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[390] marked degree. At Yorktown, an order from the headquarters prohibited all music by bands, and all calls, by either drums or bugles; and they were not resumed until after the army had arrived at Harrison's landing.

When the large masses of men which composed the Army of the Potomac were moving among the swamps of the Chickahominy, without any of the enlivening sounds of martial music, or the various well-known calls of an army life, the effect was very depressing, and caused the soldiers to exaggerate the issue that required of them to lose the most agreeable part of their profession.

The army, however, had gone to the. Peninsula very enthusiastic; the soldiers always earnest and faithful in the discharge of their duties, and although the field for the campaign had been badly selected, and there were numerous drawbacks to disappoint their hopes, there were also several occasions won by their valor, when a bold, determined, resolute commander could have forced the result to a successful issue.

campaign of Antietam.

In this campaign I commanded the cavalry division of the army, and took the advance from Washington City through Maryland, and until the field of Antietam was reached, when I fought my command in front of the bridge leading from Keedysville to Sharpsburg, and held the centre of our army throughout the battle. The same mistakes were made in this campaign that characterized that of the Peninsula: the army was not moved with sufficient rapidity or vigor from the Peninsula, or through Maryland, and the enemy was again given time to prepare and concentrate. When the battle was delivered it was fought by detached commands, in such positions as to be unable to give or receive assistance from each other. Hooker, Franklin, and Sumner's corps were on the right, too distant to receive support from the rest of the forces, while Burnside's force was on the left, at least three miles from where my command was, without any troops being between us, and with Antietam creek, which was not fordable, behind us. Fitz John Porter's corps was behind my position, a mile and a half on the opposite sided of Antietam creek, as a reserve, but it was never brought into action except in small squads.

Notwithstanding the disadvantages our army labored under from these arrangements, a decisive victory could have been won at four o'clock on the afternoon of the seventeenth of September, if a strong attack had been made on Sharpsburg from our centre. My command had cleared the enemy from my front, and were in high spirits, while the stubborn fighting of the army generally had told fearfully upon the rebels. I therefore recommended this attack, and requested to be permitted to take the initiative in it. The proposition was not approved and I was directed to hold the position I then had. The enemy were then so far off, falling back, my guns could not reach them, and the battle ended so far as my command was concerned. On the next day, the army was not permitted to advance, and on the nineteenth the enemy had crossed the Potomac and escaped. The rebel army had suffered so much more than ours in this campaign, and their ammunition was so much exhausted, that I was convinced a rapid and energetic pursuit would have routed them, if it had not caused Lee himself to surrender. Colonel Davis, of the Eighth New York cavalry, had, before the battle, destroyed all the ammunition belonging to Longstreet's corps, and the heavy demands of the fight had nearly exhausted the supply for the rest of their army. This, with the disappointment of the rebel soldiers at the failure of their enterprise to invade Pennsylvania, were advantages which should not have been thrown away.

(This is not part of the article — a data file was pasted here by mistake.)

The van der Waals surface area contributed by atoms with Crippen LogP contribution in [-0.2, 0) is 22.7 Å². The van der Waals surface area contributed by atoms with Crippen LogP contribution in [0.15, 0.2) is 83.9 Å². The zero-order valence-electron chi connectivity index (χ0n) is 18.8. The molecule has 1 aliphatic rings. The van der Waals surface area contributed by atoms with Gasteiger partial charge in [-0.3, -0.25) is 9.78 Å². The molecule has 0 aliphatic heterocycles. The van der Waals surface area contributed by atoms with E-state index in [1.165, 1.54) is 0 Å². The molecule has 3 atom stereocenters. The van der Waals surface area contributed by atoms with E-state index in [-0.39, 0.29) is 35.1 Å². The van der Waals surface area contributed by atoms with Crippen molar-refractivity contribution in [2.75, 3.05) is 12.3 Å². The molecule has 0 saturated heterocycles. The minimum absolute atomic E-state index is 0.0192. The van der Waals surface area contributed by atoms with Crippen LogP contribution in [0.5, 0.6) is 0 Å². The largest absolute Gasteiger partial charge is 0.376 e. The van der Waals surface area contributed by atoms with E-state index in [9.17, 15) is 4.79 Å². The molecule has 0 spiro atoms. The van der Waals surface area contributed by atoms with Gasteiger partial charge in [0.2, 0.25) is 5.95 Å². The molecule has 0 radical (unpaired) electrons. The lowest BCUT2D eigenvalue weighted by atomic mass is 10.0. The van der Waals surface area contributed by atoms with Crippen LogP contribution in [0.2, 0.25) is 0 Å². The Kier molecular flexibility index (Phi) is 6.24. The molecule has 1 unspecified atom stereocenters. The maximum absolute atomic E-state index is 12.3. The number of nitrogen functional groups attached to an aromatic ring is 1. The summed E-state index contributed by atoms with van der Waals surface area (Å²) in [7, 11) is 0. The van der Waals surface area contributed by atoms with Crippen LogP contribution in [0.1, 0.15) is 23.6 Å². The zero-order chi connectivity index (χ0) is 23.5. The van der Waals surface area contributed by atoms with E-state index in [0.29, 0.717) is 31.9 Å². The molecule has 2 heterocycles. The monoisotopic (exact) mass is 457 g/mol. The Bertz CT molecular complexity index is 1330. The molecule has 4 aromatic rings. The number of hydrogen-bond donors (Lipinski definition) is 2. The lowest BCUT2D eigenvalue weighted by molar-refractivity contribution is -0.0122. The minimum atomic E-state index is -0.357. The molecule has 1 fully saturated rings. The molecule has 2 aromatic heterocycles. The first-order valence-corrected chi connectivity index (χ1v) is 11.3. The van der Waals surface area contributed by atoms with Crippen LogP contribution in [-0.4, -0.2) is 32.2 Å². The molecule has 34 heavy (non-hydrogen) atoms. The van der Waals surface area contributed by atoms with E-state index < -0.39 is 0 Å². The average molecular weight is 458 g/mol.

Another opportunity for success was offered when the army was at Warrenton, in the fall of 1862. The rebel force was then divided. Longstreet, and A. P. Hill, with their corps, being at Culpepper, while Stonewall Jackson and D. H. Hill were in the Shenandoah valley, at Front Royal.

By crushing Longstreet at Culpepper, the army would cripple that of the rebels, and would cut it off from Richmond. Culpepper should have been occupied. It was at this time that General Burnside assumed command of the army, and unfortunately decided to march on Fredericksburg.

the Fredericksburg campaign.

The details of that campaign have already been so thoroughly examined by your honorable committee, as to leave nothing to be said in reference to it except, perhaps, that the cavalry bore no prominent part in it.

campaign of Chancellorsville.

In this campaign, my command was the First cavalry division of the Army of the Potomac, the First brigade of which, during the battle, was with General Stoneman on his raid toward Richmond, in rear of Lee's army. With one brigade, I preceded the Eleventh and Twelfth corps as far as Chancellorsville. The movements of the Fifth, Eleventh, and Twelfth corps across the Rappahannock and Rapidan rivers were very fine and masterly, and were executed with such secrecy that the enemy were not aware of them. For, on the thirtieth of April, 1863, I captured a courier from General Lee, commanding the rebel army, bearing a despatch from General Lee to General Anderson, and written only one hour before, stating to General Anderson he had just been informed we had crossed in force, when, in fact, our three corps had been south of the Rapidan river the night previous, and were then only five miles from Chancellorsville.

The brilliant success of these preparatory movements, I was under the impression, gave General Hooker an undue confidence as to his

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